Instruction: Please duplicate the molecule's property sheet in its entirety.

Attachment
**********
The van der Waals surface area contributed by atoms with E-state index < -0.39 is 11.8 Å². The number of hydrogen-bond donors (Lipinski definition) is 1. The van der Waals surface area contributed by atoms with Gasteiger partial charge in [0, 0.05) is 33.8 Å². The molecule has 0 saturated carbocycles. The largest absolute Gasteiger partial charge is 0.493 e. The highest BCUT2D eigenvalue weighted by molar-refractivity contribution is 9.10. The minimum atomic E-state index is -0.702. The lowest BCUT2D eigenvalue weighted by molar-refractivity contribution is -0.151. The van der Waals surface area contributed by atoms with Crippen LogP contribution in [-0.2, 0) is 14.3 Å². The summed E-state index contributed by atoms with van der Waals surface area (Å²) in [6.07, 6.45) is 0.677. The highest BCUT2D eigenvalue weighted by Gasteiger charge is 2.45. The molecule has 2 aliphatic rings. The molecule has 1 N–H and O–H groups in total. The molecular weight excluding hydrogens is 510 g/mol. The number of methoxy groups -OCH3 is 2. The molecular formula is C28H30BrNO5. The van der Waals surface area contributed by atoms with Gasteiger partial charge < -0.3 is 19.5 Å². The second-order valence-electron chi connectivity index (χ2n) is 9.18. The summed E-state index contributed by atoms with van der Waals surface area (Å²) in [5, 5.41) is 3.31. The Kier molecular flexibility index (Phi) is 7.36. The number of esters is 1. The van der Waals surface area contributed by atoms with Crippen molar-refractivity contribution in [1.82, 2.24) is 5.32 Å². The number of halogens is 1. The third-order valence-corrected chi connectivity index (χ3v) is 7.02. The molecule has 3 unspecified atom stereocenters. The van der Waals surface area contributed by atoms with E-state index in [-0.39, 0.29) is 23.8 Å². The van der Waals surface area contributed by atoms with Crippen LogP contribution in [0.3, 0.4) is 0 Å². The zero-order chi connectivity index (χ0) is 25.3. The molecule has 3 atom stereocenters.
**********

The van der Waals surface area contributed by atoms with E-state index < -0.39 is 11.8 Å². The number of hydrogen-bond donors (Lipinski definition) is 1. The van der Waals surface area contributed by atoms with Gasteiger partial charge in [0, 0.05) is 33.8 Å². The molecule has 0 saturated carbocycles. The largest absolute Gasteiger partial charge is 0.493 e. The highest BCUT2D eigenvalue weighted by molar-refractivity contribution is 9.10. The minimum atomic E-state index is -0.702. The lowest BCUT2D eigenvalue weighted by molar-refractivity contribution is -0.151. The van der Waals surface area contributed by atoms with Crippen LogP contribution in [-0.2, 0) is 14.3 Å². The summed E-state index contributed by atoms with van der Waals surface area (Å²) in [6.07, 6.45) is 0.677. The highest BCUT2D eigenvalue weighted by Gasteiger charge is 2.45. The molecule has 2 aliphatic rings. The molecule has 1 N–H and O–H groups in total. The molecular weight excluding hydrogens is 510 g/mol. The number of methoxy groups -OCH3 is 2. The molecular formula is C28H30BrNO5. The van der Waals surface area contributed by atoms with Gasteiger partial charge < -0.3 is 19.5 Å². The second-order valence-electron chi connectivity index (χ2n) is 9.18. The summed E-state index contributed by atoms with van der Waals surface area (Å²) in [5, 5.41) is 3.31. The Kier molecular flexibility index (Phi) is 7.36. The number of esters is 1. The van der Waals surface area contributed by atoms with Crippen molar-refractivity contribution in [1.82, 2.24) is 5.32 Å². The number of halogens is 1. The third-order valence-corrected chi connectivity index (χ3v) is 7.02. The molecule has 3 unspecified atom stereocenters. The van der Waals surface area contributed by atoms with E-state index in [-0.39, 0.29) is 23.8 Å². The van der Waals surface area contributed by atoms with Crippen LogP contribution in [0.3, 0.4) is 0 Å². The zero-order chi connectivity index (χ0) is 25.3. The molecule has 3 atom stereocenters.